Intrusion detection must evolve states SANS

Posted On 08 Jul 2013
Comment: Off

As network speeds increase, real time packet inspection is not sufficient to deal with cyber-attacks, according to Dr Johannes Ullrich, Dean of Research and a faculty member of the SANS Technology Institute. He states, ‘Faster networks are making it harder for intrusion detection techniques to keep up with the threats. Instead, organisations need to turn to a wider set of data gathering techniques to be able to spot attackers.’ Techniques such as netflow analysis and the correlation of intrusion detection alerts with other logs, such as the inspection of DNS logs, have been cited as methods that can help detect intrusion. Whilst the most common attack vector is the opening of attachments and links to infected sites that trigger zero-day attacks, Ullrich also identifies mobile devices as a growing threat. He states, ‘Apple IOS is better at stopping these threats as its devices are more closed, but Android is a real challenge and we are seeing malware, especially those attacking two-factor authentication systems, used in mobile banking applications.’ Cellular networks are also providing an alternate method for the avoidance of traditional network firewalls and IPS (intrusion protection) systems, by attacking mobile clients in order to gain access into the enterprise environment. Whilst such attacks are still rare, the do represent a longer term risk. Cellular connections can also allow communications to be intercepted and tampered with, and as such this type of vulnerability needs to be tackled.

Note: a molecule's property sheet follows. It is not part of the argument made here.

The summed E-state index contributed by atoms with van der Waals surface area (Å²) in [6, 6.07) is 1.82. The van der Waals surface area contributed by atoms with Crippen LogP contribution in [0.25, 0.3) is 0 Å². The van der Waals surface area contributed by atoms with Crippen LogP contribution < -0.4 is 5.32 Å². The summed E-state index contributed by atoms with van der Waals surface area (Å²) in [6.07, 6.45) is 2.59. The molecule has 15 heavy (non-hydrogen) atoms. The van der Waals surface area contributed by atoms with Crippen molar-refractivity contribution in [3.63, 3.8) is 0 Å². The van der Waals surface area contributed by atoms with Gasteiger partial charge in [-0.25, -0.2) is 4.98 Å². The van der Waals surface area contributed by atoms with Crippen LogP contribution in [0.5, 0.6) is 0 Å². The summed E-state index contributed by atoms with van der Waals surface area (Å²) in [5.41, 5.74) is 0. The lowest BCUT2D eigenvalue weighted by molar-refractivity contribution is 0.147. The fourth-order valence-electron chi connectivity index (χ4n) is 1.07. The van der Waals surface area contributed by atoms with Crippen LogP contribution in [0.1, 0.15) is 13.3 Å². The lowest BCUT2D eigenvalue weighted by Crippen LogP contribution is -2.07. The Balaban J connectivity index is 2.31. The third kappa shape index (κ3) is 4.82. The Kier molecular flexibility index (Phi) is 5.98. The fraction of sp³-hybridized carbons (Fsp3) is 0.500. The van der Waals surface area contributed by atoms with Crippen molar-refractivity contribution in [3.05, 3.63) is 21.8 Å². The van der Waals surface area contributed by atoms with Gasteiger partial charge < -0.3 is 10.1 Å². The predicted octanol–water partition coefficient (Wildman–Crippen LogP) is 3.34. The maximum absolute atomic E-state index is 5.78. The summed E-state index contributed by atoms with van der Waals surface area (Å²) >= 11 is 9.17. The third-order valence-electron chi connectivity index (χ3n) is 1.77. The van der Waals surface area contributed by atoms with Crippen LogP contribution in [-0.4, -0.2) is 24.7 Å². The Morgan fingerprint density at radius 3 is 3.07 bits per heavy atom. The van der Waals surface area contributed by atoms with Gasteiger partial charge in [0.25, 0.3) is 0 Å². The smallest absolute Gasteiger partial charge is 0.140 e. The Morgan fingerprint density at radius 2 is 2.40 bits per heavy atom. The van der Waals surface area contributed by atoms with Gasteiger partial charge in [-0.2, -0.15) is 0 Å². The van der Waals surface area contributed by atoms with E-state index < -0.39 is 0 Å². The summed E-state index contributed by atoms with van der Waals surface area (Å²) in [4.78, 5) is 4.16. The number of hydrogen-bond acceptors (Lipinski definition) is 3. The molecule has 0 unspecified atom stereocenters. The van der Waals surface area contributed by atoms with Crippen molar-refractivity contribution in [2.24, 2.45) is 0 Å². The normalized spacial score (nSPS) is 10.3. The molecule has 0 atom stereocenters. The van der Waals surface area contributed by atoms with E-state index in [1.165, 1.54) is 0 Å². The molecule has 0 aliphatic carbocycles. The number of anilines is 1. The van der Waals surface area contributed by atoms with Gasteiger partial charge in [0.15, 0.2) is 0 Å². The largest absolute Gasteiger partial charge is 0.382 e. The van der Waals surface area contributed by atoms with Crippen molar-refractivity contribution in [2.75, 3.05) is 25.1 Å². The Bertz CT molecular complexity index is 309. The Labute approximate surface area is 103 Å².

About the Author
Brian Sims BA (Hons) Hon FSyI, Editor, Risk UK (Pro-Activ Publications) Beginning his career in professional journalism at The Builder Group in March 1992, Brian was appointed Editor of Security Management Today in November 2000 having spent eight years in engineering journalism across two titles: Building Services Journal and Light & Lighting. In 2005, Brian received the BSIA Chairman’s Award for Promoting The Security Industry and, a year later, the Skills for Security Special Award for an Outstanding Contribution to the Security Business Sector. In 2008, Brian was The Security Institute’s nomination for the Association of Security Consultants’ highly prestigious Imbert Prize and, in 2013, was a nominated finalist for the Institute's George van Schalkwyk Award. An Honorary Fellow of The Security Institute, Brian serves as a Judge for the BSIA’s Security Personnel of the Year Awards and the Securitas Good Customer Award. Between 2008 and 2014, Brian pioneered the use of digital media across the security sector, including webinars and Audio Shows. Brian’s actively involved in 50-plus security groups on LinkedIn and hosts the popular Risk UK Twitter site. Brian is a frequent speaker on the conference circuit. He has organised and chaired conference programmes for both IFSEC International and ASIS International and has been published in the national media. Brian was appointed Editor of Risk UK at Pro-Activ Publications in July 2014 and as Editor of The Paper (Pro-Activ Publications' dedicated business newspaper for security professionals) in September 2015. Brian was appointed Editor of Risk Xtra at Pro-Activ Publications in May 2018.